India can't afford to lose rational thinking and scientific temper
The scientific community wants exemplary punishment to be given to 'trespassers of reason and rights'.
- Total Shares
The Inter Academy Panel on Ethics in Science has recently issued a statement emphasising the need to protect rational thinking and scientific temper in the country. The statement is important on two counts. It is a rare expression of thought on an important issue coming from the panel which represents India's oldest and the best science academies - Indian National Science Academy, Indian Academy of Sciences, and National Academy of Sciences. Second, it reflects the collective wisdom of the cream of Indian scientists on the current debate about attacks on rationalists and voices of reason.
The statement serves as a reminder to the nation that one of the fundamental duties enlisted in the Constitution is scientific temper, which requires every citizen to uphold reason and rationality. Scientific temper encompasses rationality, rights and responsibility in equal measure. The provocation behind this statement, the academies point out, is "several statements and actions which run counter to this constitutional requirement of every citizen of India". The scientific community wants exemplary punishment to be given to "trespassers of reason and rights" and would like to see all sections of Indian society raise their voice against acts that violate the spirit of reason and scientific temper. The panel has quoted the iconic poem of Rabindranath Tagore - "Where knowledge is free; Where the world has not been broken up into fragments by narrow domestic walls" - in support of this appeal.
Instead of rejecting this cryptic statement as motivated and political - as some politicians and fringe elements are doing - we need to sit back and mull over it. The concept of scientific temper has existed for a long time, with some scholars tracing it back to the time of Buddha, who preached tolerance and gave a message against superstition and dogma. Scientific temper does not amount to automatic rejection of empirically developed ancient concepts of mathematics and Indian medicine. Jawaharlal Nehru evoked scientific temper in the context of making science and technology a key input in national development.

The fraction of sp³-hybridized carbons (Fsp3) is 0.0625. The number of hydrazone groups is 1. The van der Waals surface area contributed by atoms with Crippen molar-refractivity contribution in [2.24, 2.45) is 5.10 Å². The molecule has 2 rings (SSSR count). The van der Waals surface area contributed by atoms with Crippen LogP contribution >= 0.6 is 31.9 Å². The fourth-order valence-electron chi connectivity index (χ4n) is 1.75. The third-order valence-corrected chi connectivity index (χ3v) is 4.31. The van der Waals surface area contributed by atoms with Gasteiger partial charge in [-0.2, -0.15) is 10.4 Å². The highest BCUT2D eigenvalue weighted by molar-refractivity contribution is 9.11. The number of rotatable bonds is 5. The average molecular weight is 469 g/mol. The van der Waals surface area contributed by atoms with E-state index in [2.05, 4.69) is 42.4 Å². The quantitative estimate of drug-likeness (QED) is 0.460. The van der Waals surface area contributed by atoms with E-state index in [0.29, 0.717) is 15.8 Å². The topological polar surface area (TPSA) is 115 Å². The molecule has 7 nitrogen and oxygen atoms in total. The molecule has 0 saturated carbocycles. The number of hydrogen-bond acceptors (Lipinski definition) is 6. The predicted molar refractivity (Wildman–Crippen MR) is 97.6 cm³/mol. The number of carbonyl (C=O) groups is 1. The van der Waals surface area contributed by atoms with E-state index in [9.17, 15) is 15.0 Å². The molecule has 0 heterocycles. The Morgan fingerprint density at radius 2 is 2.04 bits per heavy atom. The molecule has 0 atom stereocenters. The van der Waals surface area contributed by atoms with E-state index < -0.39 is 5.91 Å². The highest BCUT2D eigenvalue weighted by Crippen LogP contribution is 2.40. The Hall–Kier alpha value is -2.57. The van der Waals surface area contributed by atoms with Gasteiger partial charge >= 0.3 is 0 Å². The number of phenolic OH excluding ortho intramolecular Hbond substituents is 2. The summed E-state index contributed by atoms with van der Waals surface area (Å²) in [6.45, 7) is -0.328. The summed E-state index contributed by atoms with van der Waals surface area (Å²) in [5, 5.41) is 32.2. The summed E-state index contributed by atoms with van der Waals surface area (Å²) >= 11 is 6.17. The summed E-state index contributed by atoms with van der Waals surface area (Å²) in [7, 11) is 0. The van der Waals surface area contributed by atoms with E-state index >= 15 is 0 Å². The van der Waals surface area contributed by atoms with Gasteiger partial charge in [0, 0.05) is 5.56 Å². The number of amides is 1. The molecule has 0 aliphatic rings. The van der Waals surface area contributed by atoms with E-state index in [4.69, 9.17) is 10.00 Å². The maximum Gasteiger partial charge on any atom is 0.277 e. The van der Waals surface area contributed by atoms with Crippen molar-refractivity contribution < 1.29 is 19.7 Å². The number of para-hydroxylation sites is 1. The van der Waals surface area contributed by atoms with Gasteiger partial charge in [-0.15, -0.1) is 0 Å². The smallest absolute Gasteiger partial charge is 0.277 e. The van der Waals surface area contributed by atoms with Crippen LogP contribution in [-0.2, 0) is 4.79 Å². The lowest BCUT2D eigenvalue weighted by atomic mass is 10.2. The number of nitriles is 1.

For him, scientific temper was not an esoteric or elitist concept as critics are trying to make it out.
He saw it more as "a way of life, a process of thinking, a method of acting and associating with life, a method of acting and associating with our fellowmen". The development of a scientific mind is more important than actual discovery, as it is out of this temper and method that many more discoveries will come. This thinking was reaffirmed in the Scientific Policy Resolution of 1958, which linked scientific approach and the use of scientific knowledge with the idea of a welfare state. Most important, "scientific temper is the temper of a free man," Nehru had stated.
Therefore, concerns expressed by science academies on scientific temper being under stress are valid. At the same time, it would be great to see academies widen the debate and also initiate a process of introspection within the scientific community because, of late, one can see some scientists too deviating from the path of reason and rationality.